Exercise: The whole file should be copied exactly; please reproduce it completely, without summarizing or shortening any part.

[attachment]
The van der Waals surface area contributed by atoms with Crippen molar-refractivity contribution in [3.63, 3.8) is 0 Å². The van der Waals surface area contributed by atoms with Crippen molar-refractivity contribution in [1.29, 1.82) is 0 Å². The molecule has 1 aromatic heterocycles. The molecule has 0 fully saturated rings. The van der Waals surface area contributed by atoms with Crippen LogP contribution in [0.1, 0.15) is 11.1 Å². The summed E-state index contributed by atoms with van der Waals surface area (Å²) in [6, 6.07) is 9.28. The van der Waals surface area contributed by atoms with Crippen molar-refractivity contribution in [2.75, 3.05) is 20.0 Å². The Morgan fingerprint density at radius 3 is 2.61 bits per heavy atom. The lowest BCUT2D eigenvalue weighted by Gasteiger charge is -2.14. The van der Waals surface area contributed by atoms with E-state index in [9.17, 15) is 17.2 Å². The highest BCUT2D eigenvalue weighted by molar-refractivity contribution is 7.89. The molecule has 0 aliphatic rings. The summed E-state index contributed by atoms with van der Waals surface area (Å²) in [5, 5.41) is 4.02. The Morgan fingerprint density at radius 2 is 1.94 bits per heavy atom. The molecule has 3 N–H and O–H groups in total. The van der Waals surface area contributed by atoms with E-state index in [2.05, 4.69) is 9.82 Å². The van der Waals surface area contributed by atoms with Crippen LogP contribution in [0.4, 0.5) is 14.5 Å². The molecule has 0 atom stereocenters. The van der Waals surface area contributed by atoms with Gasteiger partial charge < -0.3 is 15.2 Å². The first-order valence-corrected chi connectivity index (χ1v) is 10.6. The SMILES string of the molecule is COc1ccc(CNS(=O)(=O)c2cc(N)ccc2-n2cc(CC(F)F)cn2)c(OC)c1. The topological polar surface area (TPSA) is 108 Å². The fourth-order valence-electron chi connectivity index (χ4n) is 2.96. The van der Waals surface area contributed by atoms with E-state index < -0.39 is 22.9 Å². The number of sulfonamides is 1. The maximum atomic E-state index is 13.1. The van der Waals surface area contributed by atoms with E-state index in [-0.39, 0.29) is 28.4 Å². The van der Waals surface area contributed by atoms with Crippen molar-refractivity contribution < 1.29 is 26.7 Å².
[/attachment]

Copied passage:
The van der Waals surface area contributed by atoms with Crippen molar-refractivity contribution in [3.63, 3.8) is 0 Å². The van der Waals surface area contributed by atoms with Crippen molar-refractivity contribution in [1.29, 1.82) is 0 Å². The molecule has 1 aromatic heterocycles. The molecule has 0 fully saturated rings. The van der Waals surface area contributed by atoms with Crippen LogP contribution in [0.1, 0.15) is 11.1 Å². The summed E-state index contributed by atoms with van der Waals surface area (Å²) in [6, 6.07) is 9.28. The van der Waals surface area contributed by atoms with Crippen molar-refractivity contribution in [2.75, 3.05) is 20.0 Å². The Morgan fingerprint density at radius 3 is 2.61 bits per heavy atom. The lowest BCUT2D eigenvalue weighted by Gasteiger charge is -2.14. The van der Waals surface area contributed by atoms with E-state index in [9.17, 15) is 17.2 Å². The highest BCUT2D eigenvalue weighted by molar-refractivity contribution is 7.89. The molecule has 0 aliphatic rings. The summed E-state index contributed by atoms with van der Waals surface area (Å²) in [5, 5.41) is 4.02. The Morgan fingerprint density at radius 2 is 1.94 bits per heavy atom. The molecule has 3 N–H and O–H groups in total. The van der Waals surface area contributed by atoms with E-state index in [2.05, 4.69) is 9.82 Å². The van der Waals surface area contributed by atoms with Crippen LogP contribution in [0.4, 0.5) is 14.5 Å². The molecule has 0 atom stereocenters. The van der Waals surface area contributed by atoms with Gasteiger partial charge < -0.3 is 15.2 Å². The first-order valence-corrected chi connectivity index (χ1v) is 10.6. The SMILES string of the molecule is COc1ccc(CNS(=O)(=O)c2cc(N)ccc2-n2cc(CC(F)F)cn2)c(OC)c1. The topological polar surface area (TPSA) is 108 Å². The fourth-order valence-electron chi connectivity index (χ4n) is 2.96. The van der Waals surface area contributed by atoms with E-state index < -0.39 is 22.9 Å². The number of sulfonamides is 1. The maximum atomic E-state index is 13.1. The van der Waals surface area contributed by atoms with E-state index in [-0.39, 0.29) is 28.4 Å². The van der Waals surface area contributed by atoms with Crippen molar-refractivity contribution < 1.29 is 26.7 Å².